Mandatory reporting changes and child abuse interviews on school premises
Senate Bill 1540
What it does: The bill as drafted would exempt from the definition of “abuse” any sexual contact or intercourse between a youth over age 14 and a person under age 21 when the person is not three years older than the youth and sexual contact is not the result of force or coercion.
What’s new: The bill was heard Tuesday in the Senate Human Services Committee. Two amendments to the bill were adopted. The first authorizes the Department of Human Services or law enforcement to conduct abuse investigations on school premises. This is a technical fix to Senate Bill 101, passed in 2017. The second amendment reduces the age in the bill from 14 to 12 to coincide with the Oregon Health Authority guidance in the Public Health Departments Reproductive Health materials.
What’s next: The bill moved to the floor of the Senate for a vote. OSBA has been working to get some unintended consequences corrected because of SB 101’s passage in 2017. This bill will help guide districts when law enforcement or DHS comes to the building to interview a student for an abuse investigation purpose.
What it does: The bill would expand the definition of health care providers who can return a student to play after suffering a concussion. The bill also would set up the framework for certification/training for health care providers to complete before seeing a student athlete wanting a release to return to play.
What’s new: The bill was met with lots of testimony from supporters for the expansion of the provider list and current health care providers who are advocating exemption from additional requirements on concussion training.
What’s next: The bill will be brought back before the House Health Care Committee on Monday, Feb. 12. OSBA has many concerns about students who may have suffered a concussion and how those student athletes return to the classroom and the field. OSBA will continue to be involved in the conversation as the bill is brought for a vote this week.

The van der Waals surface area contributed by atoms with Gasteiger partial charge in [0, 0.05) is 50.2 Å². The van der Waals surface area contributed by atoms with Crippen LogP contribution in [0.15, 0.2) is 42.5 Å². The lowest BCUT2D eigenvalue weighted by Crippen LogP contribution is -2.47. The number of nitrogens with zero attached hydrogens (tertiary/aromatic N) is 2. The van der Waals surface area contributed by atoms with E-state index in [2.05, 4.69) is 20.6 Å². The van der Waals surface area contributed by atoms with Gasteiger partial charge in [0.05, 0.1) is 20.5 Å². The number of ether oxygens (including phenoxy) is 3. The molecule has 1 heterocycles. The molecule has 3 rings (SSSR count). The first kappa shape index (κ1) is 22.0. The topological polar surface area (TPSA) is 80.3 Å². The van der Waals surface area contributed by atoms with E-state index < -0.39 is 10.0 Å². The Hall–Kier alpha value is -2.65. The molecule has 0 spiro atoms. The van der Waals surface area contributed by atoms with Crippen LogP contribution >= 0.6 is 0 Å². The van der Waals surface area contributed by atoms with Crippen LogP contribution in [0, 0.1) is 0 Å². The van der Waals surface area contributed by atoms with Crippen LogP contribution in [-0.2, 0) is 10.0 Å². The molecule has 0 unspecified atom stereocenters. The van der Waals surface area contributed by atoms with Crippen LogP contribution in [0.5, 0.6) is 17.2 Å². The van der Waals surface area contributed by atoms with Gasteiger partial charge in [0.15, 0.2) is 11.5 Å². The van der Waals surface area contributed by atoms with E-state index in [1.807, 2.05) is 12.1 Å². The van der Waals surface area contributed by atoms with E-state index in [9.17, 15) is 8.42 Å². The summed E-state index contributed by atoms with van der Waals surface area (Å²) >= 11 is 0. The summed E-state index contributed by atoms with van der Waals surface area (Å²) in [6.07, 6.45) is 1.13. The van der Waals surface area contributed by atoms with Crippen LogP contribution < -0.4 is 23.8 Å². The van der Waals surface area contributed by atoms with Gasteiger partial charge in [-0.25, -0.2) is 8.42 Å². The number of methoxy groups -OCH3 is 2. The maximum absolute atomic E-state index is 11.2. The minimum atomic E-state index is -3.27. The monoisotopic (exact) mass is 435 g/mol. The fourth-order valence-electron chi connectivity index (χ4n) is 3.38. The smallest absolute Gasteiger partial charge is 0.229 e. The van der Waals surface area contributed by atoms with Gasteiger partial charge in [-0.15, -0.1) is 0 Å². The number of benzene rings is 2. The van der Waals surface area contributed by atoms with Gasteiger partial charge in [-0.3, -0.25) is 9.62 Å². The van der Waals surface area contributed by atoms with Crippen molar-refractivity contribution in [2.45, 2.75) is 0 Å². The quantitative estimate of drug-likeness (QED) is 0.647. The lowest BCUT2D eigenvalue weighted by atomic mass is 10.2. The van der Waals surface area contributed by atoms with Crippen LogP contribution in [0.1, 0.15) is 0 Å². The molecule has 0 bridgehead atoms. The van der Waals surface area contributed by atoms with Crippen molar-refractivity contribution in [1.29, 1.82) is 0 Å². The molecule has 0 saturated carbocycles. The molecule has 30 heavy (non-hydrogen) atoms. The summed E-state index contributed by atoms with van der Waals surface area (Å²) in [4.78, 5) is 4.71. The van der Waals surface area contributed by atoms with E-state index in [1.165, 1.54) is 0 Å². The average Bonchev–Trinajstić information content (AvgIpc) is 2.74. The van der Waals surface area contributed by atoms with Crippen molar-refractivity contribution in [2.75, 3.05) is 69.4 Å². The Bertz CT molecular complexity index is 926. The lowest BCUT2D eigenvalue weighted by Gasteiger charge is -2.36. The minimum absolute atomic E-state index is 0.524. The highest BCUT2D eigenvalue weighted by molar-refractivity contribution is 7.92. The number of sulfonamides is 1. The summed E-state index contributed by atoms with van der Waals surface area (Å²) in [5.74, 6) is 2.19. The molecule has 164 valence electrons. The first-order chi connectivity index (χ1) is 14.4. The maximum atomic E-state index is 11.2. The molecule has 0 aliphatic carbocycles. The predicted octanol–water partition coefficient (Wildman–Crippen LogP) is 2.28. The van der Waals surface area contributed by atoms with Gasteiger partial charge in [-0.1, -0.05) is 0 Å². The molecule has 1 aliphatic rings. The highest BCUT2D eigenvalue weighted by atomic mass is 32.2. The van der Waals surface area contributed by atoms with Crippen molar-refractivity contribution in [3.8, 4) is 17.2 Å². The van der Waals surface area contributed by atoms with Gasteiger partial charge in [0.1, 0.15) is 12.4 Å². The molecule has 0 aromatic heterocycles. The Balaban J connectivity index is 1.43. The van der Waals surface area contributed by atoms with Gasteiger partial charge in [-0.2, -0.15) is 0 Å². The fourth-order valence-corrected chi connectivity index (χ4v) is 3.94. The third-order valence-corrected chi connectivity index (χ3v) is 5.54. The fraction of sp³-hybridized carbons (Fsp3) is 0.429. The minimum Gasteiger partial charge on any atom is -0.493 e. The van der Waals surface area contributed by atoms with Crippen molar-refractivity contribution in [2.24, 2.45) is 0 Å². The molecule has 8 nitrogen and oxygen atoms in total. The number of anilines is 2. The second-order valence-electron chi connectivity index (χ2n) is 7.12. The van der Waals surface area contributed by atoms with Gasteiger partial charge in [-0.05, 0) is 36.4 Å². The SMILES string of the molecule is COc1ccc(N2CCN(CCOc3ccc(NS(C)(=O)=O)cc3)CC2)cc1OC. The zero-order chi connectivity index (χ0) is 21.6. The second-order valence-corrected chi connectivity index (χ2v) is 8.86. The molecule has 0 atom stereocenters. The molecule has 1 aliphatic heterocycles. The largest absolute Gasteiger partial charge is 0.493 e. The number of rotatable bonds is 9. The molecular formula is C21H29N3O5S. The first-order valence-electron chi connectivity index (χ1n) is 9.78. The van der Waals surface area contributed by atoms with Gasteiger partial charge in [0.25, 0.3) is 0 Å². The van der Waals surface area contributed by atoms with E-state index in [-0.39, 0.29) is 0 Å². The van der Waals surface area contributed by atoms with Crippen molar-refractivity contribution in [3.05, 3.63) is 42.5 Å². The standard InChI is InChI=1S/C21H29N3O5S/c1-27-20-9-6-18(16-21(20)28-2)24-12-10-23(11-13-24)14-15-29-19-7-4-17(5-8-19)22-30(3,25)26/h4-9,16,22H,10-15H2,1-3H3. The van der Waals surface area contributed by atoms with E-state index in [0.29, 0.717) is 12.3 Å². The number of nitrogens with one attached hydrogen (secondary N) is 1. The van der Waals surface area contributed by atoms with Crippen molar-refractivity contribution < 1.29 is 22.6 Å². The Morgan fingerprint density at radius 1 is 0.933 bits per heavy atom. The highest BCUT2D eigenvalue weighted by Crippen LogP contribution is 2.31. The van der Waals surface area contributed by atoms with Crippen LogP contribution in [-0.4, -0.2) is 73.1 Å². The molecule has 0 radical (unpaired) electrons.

What it does: The bill would set up a comprehensive structure that would help school districts deal with the rising costs of their unfunded actuarial liability (UAL) with the Public Employees Retirement System. The bill would put school districts ahead of other jurisdictions for additional financial support because the “school pool” has the largest UAL. The bill would use various funding sources that will require more analysis before the conversation in 2019 about the actual capitalization of the “education side accounts” and the employer incentive fund.
What’s new: The bill has had two public hearings in the Senate Workforce Committee with support from the unions and management for the structure and conversations about how to tackle the problem.
What’s next: The bill is scheduled for work sessions this week and is expected to move out of committee. OSBA supports the structure outlined in the bill and will remain engaged in the conversations about how to fund the program.